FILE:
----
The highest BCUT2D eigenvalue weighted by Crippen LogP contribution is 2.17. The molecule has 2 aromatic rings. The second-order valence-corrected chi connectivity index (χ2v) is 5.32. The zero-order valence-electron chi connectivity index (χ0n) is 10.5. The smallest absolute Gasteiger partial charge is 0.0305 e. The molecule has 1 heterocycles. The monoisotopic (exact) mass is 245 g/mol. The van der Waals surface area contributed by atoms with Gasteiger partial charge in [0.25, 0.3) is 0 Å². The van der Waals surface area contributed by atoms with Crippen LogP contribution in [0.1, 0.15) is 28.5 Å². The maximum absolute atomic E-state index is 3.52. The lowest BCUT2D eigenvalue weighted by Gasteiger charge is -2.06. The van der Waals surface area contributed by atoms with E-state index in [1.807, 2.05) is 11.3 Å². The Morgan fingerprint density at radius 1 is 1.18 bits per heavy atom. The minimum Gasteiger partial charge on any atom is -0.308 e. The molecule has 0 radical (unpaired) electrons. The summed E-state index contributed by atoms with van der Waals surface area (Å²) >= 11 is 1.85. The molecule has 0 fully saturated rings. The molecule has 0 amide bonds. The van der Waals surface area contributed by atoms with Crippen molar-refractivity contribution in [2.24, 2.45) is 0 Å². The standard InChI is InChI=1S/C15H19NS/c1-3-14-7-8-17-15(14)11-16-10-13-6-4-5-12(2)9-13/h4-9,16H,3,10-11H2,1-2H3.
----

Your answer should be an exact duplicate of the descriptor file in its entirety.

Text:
The highest BCUT2D eigenvalue weighted by Crippen LogP contribution is 2.17. The molecule has 2 aromatic rings. The second-order valence-corrected chi connectivity index (χ2v) is 5.32. The zero-order valence-electron chi connectivity index (χ0n) is 10.5. The smallest absolute Gasteiger partial charge is 0.0305 e. The molecule has 1 heterocycles. The monoisotopic (exact) mass is 245 g/mol. The van der Waals surface area contributed by atoms with Gasteiger partial charge in [0.25, 0.3) is 0 Å². The van der Waals surface area contributed by atoms with Crippen LogP contribution in [0.1, 0.15) is 28.5 Å². The maximum absolute atomic E-state index is 3.52. The lowest BCUT2D eigenvalue weighted by Gasteiger charge is -2.06. The van der Waals surface area contributed by atoms with E-state index in [1.807, 2.05) is 11.3 Å². The Morgan fingerprint density at radius 1 is 1.18 bits per heavy atom. The minimum Gasteiger partial charge on any atom is -0.308 e. The molecule has 0 radical (unpaired) electrons. The summed E-state index contributed by atoms with van der Waals surface area (Å²) >= 11 is 1.85. The molecule has 0 fully saturated rings. The molecule has 0 amide bonds. The van der Waals surface area contributed by atoms with Crippen molar-refractivity contribution in [2.24, 2.45) is 0 Å². The standard InChI is InChI=1S/C15H19NS/c1-3-14-7-8-17-15(14)11-16-10-13-6-4-5-12(2)9-13/h4-9,16H,3,10-11H2,1-2H3.